6. Save the Date!! -- The 12th North American Crane Workshop will be held 14-18 April 2014 at the Hotel Acadiana in Lafayette, Louisiana. A social will be held the night of the 14th, followed by full day meetings on the 15th and 17th, a field trip for great birding on the 16th, and a banquet the night of the 17th. More details will be forthcoming very soon. We hope to see you there!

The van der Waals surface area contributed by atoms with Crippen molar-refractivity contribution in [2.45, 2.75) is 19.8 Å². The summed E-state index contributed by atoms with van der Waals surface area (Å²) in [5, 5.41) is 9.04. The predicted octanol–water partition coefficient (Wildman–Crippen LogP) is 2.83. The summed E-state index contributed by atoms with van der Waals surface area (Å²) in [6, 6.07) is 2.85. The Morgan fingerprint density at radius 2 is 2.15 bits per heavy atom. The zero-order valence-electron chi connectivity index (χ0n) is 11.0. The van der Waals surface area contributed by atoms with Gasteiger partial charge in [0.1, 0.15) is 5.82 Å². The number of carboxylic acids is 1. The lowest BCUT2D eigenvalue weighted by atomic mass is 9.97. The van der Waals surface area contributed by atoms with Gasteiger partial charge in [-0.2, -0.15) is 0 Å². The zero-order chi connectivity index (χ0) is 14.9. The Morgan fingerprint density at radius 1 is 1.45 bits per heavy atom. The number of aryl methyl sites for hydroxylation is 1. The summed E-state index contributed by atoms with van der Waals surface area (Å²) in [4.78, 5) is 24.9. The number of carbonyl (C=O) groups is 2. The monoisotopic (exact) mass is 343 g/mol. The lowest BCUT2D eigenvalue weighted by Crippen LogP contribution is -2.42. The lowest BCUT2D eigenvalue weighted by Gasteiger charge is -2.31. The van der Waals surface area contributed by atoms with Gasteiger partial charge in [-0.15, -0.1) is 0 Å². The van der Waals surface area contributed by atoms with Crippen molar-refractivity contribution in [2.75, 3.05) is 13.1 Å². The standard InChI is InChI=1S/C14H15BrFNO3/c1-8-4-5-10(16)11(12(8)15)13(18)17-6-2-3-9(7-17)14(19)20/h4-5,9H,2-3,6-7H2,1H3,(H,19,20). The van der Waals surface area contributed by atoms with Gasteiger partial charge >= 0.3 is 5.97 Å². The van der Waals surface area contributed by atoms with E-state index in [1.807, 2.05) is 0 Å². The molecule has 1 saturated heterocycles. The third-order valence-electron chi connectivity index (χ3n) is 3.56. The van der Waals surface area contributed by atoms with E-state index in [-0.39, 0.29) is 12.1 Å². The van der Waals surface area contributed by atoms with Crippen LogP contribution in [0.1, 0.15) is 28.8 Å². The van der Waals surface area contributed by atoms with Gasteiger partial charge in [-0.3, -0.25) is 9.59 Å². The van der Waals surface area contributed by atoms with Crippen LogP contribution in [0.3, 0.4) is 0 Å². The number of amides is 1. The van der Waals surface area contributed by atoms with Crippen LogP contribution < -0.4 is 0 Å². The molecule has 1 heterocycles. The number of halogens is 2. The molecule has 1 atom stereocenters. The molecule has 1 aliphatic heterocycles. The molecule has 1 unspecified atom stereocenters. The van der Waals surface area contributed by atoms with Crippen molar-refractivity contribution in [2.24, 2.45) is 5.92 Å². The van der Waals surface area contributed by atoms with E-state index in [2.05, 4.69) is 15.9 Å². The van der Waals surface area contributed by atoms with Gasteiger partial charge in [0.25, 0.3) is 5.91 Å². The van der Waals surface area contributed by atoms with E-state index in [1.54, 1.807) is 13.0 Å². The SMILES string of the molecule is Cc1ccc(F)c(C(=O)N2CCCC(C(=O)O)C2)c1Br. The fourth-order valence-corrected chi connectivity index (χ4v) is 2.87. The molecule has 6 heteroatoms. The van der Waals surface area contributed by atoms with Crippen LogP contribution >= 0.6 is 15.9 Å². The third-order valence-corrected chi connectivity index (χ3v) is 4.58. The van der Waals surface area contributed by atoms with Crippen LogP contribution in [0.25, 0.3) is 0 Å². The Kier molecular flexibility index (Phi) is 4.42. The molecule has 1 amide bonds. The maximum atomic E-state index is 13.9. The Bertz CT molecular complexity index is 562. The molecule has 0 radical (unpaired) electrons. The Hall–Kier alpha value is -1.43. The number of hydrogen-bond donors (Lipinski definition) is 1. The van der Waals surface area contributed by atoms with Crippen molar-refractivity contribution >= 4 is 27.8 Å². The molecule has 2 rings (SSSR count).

7. Forrest B Lee (July 7, 1919 - February 1, 2013) Waterfowl professionals have said that if you were to take any giant Canada goose in existence today, you could trace it's bloodlines back to an egg Forrest placed in an incubator, or a gosling Forrest held in his hand.... Forrest B. Lee (Father Goose), world renowned for his dedicated work with two nearly extinct Canada goose species, 93, Jamestown, passed away peacefully on February 1, 2013 at Jamestown Regional Medical Center. A full rites military burial will take place in the spring at Bethlehem Cemetery, Pettibone, North Dakota. Forrest Byron Lee was born July 7, 1919 near Pettibone, North Dakota to Raymond and Irene (Bourassa) Lee. Dr. S. W. Melzer, country doctor and devoted canvasback hunter, delivered him into this world. Childhood experiences on the Pettibone prairie would stay with young Forrest his entire life. With younger brother Wesley, they rode to school each day on horseback and kept their horse in a rented town stable. Winter storms were sometimes so blinding they relied on their horse to know the way back home. Their farm bordered a large lake where young Forrest enjoyed the migrant ducks, geese, swans, and crane and soon took to hunting and trapping. Skunk pelts were worth a lot back then when a hamburger cost a nickel, and no skunk in the area would be safe from Forrest. He was especially efficient in snaking them out of their dens and culverts with barbed wire. A .22 rifle came one Christmas, and the following year he bought his parents their first radio with fur money. In late 1936, the family sold their farmland and moved to Minnesota. The train box cars were opened at Verndale releasing the many head of cattle they then herded the 6 miles overland to their new wooded place along the Leaf River. Forrest would begin his senior year of high school at Verndale, graduating in 1938. Forrest attended Crosby-Ironton Jr. College from 1938-39, and St. Cloud State Teachers College from 1939-1942, earning a Bachelor's degree in biological sciences in 1942. From 1942-43 he taught high school biology and physics at East Chain School, Guckeen Minnesota. In July of 1943, he was inducted into the military with the 37th Infantry Div. reporting at Fort Snelling. Over the next three years Forrest would see combat in New Guinea, Northern Solomons, and Luzon (Philippine Liberation). In January of 1946 he received an honorable discharge but soon became hospitalized with delayed jungle fever (Malaria). The GI Bill allowed Forrest to further his education and by July of 1946 he was enrolled at the University of Minnesota. Graduate work included studies at Itasca and Isle Royale. Lecture studies included hearing from a gentleman named Aldo Leopold. In August of 1948, Forrest graduated from the University of Minnesota with a Masters degree in wildlife management and botany. He spent the rest of 1948 at his parent's farm near Verndale, and then caught the Greyhound bus for St. Paul in January of 1949 becoming a game biologist with the Minnesota Conservation Department. In 1950 he became a waterfowl research supervisor, in 1956 he became supervisor of the state's waterfowl research program, and in 1962 he became supervisor of all game research for the state of Minnesota. On November 8, 1952, Forrest married Janet Marion Buscho in Blue Earth, Minnesota. They resided in St. Paul and White Bear Lake, Minnesota where two sons were born (Forrest Jr. 'Chip', and George). In January of 1962, Forrest had been studying a flock of large Canada geese on Silver Lake at Rochester, Minnesota and invited waterfowl experts in for trapping and further examination. The Silver Lake flock turned out to be Branta canadensis maxima, a species long thought to be extinct. As it turned out, the species was not extinct and additional remnant populations would also surface later. In 1964, the Northern Prairie Wildlife Research Center was built near Jamestown, North Dakota. Its first director, Harvey K Nelson, talked Forrest into leaving Minnesota and in 1965 the family moved to Jamestown. Forrest would head the center's Canada goose production and restoration program. Forrest soon had 64 pens with 64 breeding pairs of screened, high quality birds. The project involved private, state, and federal resources and relied on the expertise and cooperation of many individuals. By the end of 1981, more than 6,000 giant Canada geese had been released at 83 sites in 26 counties in North Dakota. As the giant Canada goose restoration effort was in full swing, another crusade, far away, was just beginning. The Aleutian Canada goose had once wintered in Japan and nested in Russia and dwindling numbers (estimated at 800 worldwide) led to a full blown biological and diplomatic relationship amongst the three countries. By 1970, Forrest was right in the middle of it. The Japanese Association for Wild Geese Protection was formed and eventually the USFWS created the Aleutian Canada Goose Recovery Team, of which Forrest was one of six members. Forrest officially retired from the USFWS in 1983 and threw himself into the ACG cause. This continued for years with many trips to the Aleutian Islands and to the Russian facility at Kamchatka. He headed up restoration efforts on Amchitka Island in the late 1970's and in 1995, at age 76; found himself aboard the USFWS vessel (TIGLAX), tube feeding hundreds of relocated Aleutian geese to a fox free island along the Aleutian chain. Not a single bird was lost in the mission and ACG numbers have significantly risen over the years. Forrest Lee's expertise with geese was known worldwide. He also worked with Russian and Japanese biologists to restore snow geese to Japan, and with biologists using ultralight aircraft to lead young geese from nesting areas to wintering areas. Over the years, Forrest developed very close family like relationships with everyone he worked with. He was affectionately called 'Father Goose' by the Japanese and Russian biologists. They treated him like family and visited him at his home in Jamestown. Anyone who ever met Forrest quickly realized how humble and gentle of a man he was. As taken from an article in the July 1998 ND Outdoors - 'Sitting with Forrest is like sitting with your warmest professor, hardly absent minded, but clearly a bit rumpled in baggy pants, one shoe tied the other loose, a disarming, almost profound grace working its charm and pleasantly stripping you of the need for any appearances'. Throughout his career, Forrest published over sixty-five articles and publications. He received numerous honors and awards at the state, federal, and international level. In 1999, he also received the distinguished alumni award for science and engineering leadership from St. Cloud State University. An avid photographer, his photos appeared in National Geographic and other well known publications. Forrest was also featured in many publications and articles. He was also a lifelong member of many professional and military organizations. Forrest worked long days, seven days a week and oftentimes stayed overnight at the propagation building if the situation warranted it. When he wasn't turning eggs or tending to goslings, he enjoyed reading, writing, and family trips to Minnesota. He liked to fish and hunt. As far as anyone knew, he never fired at a giant Canada goose. Forrest was a great father and very kind to his family. Forrest is survived by two sons, Forrest Jr. 'Chip' (Joan) Lee, Eden Prairie, Minn., and George (Virginia) Lee, Bismarck, ND; four grandchildren include Jami (Jeff) Gunville, Minot, ND, Carina (Chris) Taylor, Fargo, ND, Amber (Brent) Spooner, Bismarck, ND, and Tim (Jenny) Baumann, Duvall, WA; and ten great grandchildren. He is also survived by his nephews Michael (Rita) Rosen, Danville, CA, and Larry (Deb) Lee, Dillard, OR. Forrest was just recently preceded in death by his wife, Janet; and also preceded in death by one infant brother Lawrence Lee, his parents Raymond and Irene Lee, one brother Wesley Lee, one niece Patricia Lee, and one nephew Tom Lee. [This obituary was written by his son, George Lee, and published in the Jamestown Sun newspaper]